Houston – Today, the ACLU of Texas, the Houston Immigration Legal Services Collaborative (HILSC), Boat People SOS, BakerRipley, United We Dream, Houston Volunteer Lawyers, and Tahirih Justice Center announced expansion of the Immigrant Rights Hotline. The updated hotline capacity will ensure that cases of profiling are brought to the attention of legal advocates, and will connect callers to local action and advocacy opportunities. The updates are an addition to the hotline’s current capacity as a connection point to free and low-cost immigration legal services, up-to-the-moment information about current immigration law, and the policies that affect non-citizen residents of the greater Houston region.
The expansion is a countermeasure to the profiling effects of Texas’s Senate Bill 4 (SB4), and the continued voluntary collaboration of many city police departments in the region as well as Harris County Sheriff with ICE. The group expects the hotline to serve as a network of information and protection for people of color facing discrimination, and the region’s 500,000+ undocumented residents, including thousands of immigrant youth currently fighting for permanent protections from deportation.
Beginning March 12, 2018, the hotline (833-HOU-IMMI) will take calls from 9 a.m. to 5 p.m., Monday through Friday. Calls will be taken in Spanish and English, with interpretation available in Vietnamese, Mandarin, Arabic, and other languages.
Kate Vickery, Executive Director, HILSC, said:
“The Immigrant Rights Hotline received more than 5,000 calls in 2017, and has become an important access point to help our community find resources and legal services, particularly as anti-immigrant state and federal policies change on a near daily basis. We are incredibly grateful to all of the partners who helped develop and staff the Hotline throughout its first year, including Tahirih Justice Center, ACLU of Texas, Vinson & Elkins, Houston Volunteer Lawyers, and more than 100 volunteer attorneys. This cohort of dedicated individuals laid the groundwork for the expanded Hotline, staffed by BakerRipley, Boat People SOS, and United We Dream.”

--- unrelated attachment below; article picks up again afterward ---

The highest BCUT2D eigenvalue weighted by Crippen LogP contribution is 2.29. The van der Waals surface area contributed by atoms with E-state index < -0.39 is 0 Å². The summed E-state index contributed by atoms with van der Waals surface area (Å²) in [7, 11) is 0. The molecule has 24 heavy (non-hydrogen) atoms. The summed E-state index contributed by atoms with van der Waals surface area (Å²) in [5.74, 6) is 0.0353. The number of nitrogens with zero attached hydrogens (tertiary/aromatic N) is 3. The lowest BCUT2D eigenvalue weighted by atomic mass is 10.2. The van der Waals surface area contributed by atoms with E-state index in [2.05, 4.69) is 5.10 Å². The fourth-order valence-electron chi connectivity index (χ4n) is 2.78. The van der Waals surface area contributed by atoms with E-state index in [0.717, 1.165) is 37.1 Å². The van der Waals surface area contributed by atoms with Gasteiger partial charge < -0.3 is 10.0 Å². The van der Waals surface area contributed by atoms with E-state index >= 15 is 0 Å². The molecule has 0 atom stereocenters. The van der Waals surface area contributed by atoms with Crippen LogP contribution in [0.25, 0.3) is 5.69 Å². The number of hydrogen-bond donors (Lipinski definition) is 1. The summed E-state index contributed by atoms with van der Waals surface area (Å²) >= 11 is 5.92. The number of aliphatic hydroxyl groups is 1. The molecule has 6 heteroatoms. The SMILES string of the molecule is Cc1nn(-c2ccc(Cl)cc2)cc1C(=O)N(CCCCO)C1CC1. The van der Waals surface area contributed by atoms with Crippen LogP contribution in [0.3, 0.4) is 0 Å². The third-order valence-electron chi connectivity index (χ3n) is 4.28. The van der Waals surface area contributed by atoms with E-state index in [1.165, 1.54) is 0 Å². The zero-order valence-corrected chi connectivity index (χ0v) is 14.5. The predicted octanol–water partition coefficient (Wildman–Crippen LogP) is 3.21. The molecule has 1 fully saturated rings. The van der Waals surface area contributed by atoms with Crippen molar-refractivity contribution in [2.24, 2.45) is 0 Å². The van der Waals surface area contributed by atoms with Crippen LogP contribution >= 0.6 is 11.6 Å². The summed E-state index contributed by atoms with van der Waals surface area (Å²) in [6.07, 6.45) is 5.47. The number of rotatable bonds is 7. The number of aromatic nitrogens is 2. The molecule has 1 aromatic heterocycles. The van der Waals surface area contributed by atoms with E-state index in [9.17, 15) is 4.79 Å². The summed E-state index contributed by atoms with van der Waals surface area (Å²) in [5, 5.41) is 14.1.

Janette Diep, Executive Director at Boat People SOS and said:
“The hotline will give our community members the resource and support they need in the midst of changing immigration policies and during a time of many uncertainties.”
Damaris Gonzalez, Lead organizer, United We Dream Houston, said:
“An organized community is a powerful community, and the expanded capacities of the Hotline are one more way that we are building networks of information and organizing movement toward justice for the immigrant community in our region. The Hotline will connect our community to opportunities to take action and advocate at the local, state and national levels because despite the attacks on immigrants of all ages, we are here to fight and we are here to stay.”
Jill Campbell, Managing Immigration Attorney, BakerRipley (formerly Neighborhood Centers, Inc.), said:
“The hotline will bring a sense of empowerment to the immigrant community and assure them that Houston will continue to be a welcoming city that is here to help.”
Edgar Saldivar, Senior Staff Attorney, ACLU of Texas, said:
“As law enforcement agents escalate their intrusions into, and occupations of, Texas’s immigrant communities, it’s important for Texans to have access to real-time information. With immigrants, refugees and travelers being targeted with new or more aggressive enforcement tactics, the ACLU and its partners are committed to helping people understand their constitutional rights.”